> Are you sure about this? When was the last time you wrote a CLI program on
> Windows where you had to handle the raw command line and didn't have access
> to an array of parsed command line arguments? What language did you use?

I never have. YOU'RE the one who said that applications built to work with
Windows shells need to handle quoted arguments.

I assume that the command-line handling is hidden in run-time libraries
that come with the software development environments for Windows.

Pretty much all of the command-line software I write for Windows is done
either in Perl or gcc, which are the same thing, really, when it comes to
handling the command line.

But I gave up on the MS command line long ago, first with DJGPP bash, and
more recently with Cygwin bash. The only time I need to work with cmd.exe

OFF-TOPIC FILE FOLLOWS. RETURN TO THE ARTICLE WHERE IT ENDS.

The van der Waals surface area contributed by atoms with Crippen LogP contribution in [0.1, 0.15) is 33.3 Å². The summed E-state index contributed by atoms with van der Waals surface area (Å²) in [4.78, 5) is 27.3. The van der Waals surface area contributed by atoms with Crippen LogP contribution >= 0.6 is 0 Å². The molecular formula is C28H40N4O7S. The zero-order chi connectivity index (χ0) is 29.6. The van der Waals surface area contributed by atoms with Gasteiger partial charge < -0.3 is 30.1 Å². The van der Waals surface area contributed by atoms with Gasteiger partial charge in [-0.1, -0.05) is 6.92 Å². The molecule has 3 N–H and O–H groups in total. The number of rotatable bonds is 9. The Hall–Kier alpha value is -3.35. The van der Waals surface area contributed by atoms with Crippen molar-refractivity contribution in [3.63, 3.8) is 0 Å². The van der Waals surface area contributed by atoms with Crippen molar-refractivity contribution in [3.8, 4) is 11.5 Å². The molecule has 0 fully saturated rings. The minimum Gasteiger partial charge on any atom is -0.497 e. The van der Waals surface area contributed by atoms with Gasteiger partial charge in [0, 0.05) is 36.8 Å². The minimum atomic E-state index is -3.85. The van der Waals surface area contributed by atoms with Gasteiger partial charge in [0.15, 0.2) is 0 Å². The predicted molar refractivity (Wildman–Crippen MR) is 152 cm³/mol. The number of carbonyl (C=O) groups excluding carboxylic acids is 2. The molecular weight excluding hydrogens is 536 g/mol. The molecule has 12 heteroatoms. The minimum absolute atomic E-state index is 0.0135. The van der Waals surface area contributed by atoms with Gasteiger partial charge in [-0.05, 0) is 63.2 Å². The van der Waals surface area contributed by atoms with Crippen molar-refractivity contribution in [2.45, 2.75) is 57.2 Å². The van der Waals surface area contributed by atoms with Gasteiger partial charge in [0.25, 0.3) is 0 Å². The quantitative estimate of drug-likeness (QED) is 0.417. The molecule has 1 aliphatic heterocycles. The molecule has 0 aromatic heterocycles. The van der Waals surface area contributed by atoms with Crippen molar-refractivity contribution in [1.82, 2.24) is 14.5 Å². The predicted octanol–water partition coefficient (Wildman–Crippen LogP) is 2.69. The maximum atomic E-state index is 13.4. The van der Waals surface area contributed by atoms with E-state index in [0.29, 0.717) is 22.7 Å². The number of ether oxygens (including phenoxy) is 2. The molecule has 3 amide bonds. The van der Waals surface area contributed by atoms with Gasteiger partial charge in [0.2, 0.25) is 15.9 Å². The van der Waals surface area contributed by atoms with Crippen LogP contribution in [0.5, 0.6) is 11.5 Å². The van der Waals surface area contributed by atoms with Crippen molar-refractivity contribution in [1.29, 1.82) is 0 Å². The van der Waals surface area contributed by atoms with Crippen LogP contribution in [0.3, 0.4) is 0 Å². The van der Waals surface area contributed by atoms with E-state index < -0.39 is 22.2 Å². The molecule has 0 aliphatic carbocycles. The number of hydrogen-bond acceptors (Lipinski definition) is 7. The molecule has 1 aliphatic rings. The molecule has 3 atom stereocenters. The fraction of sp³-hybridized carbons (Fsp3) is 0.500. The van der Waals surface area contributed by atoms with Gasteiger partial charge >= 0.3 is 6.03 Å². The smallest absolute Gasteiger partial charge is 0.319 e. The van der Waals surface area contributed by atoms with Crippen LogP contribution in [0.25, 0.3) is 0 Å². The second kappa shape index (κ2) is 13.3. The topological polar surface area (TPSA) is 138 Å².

(and nested .BAT files) is in Olin's build environment for PIC software.

-- Dave Tweed

2008\06\14@001217 by Gerhard Fiedler

picon face
Dave Tweed wrote:

> Gerhard Fiedler wrote:
>> Dave Tweed wrote:
>>> Yes, on an archaic system like the Windows command-line processor (which
>>> has distant roots in the original CP/M CCP), the application programs
>>> must do some of the work of handling the "raw" command line.
>>
>> Are you sure about this? When was the last time you wrote a CLI program on
>> Windows where you had to handle the raw command line and didn't have access
>> to an array of parsed command line arguments? What language did you use?
>
> I never have. YOU'RE the one who said that applications built to work with
> Windows shells need to handle quoted arguments.

May I quote you: "Yes, on an archaic system like the Windows command-line
processor (which has distant roots in the original CP/M CCP), the
application programs must do some of the work of handling the "raw" command
line." This made me assume you knew what you were talking about -- you sure
didn't just copy me :)

> I assume that the command-line handling is hidden in run-time libraries
> that come with the software development environments for Windows.

That's probably correct, and is probably the same as it is in *ix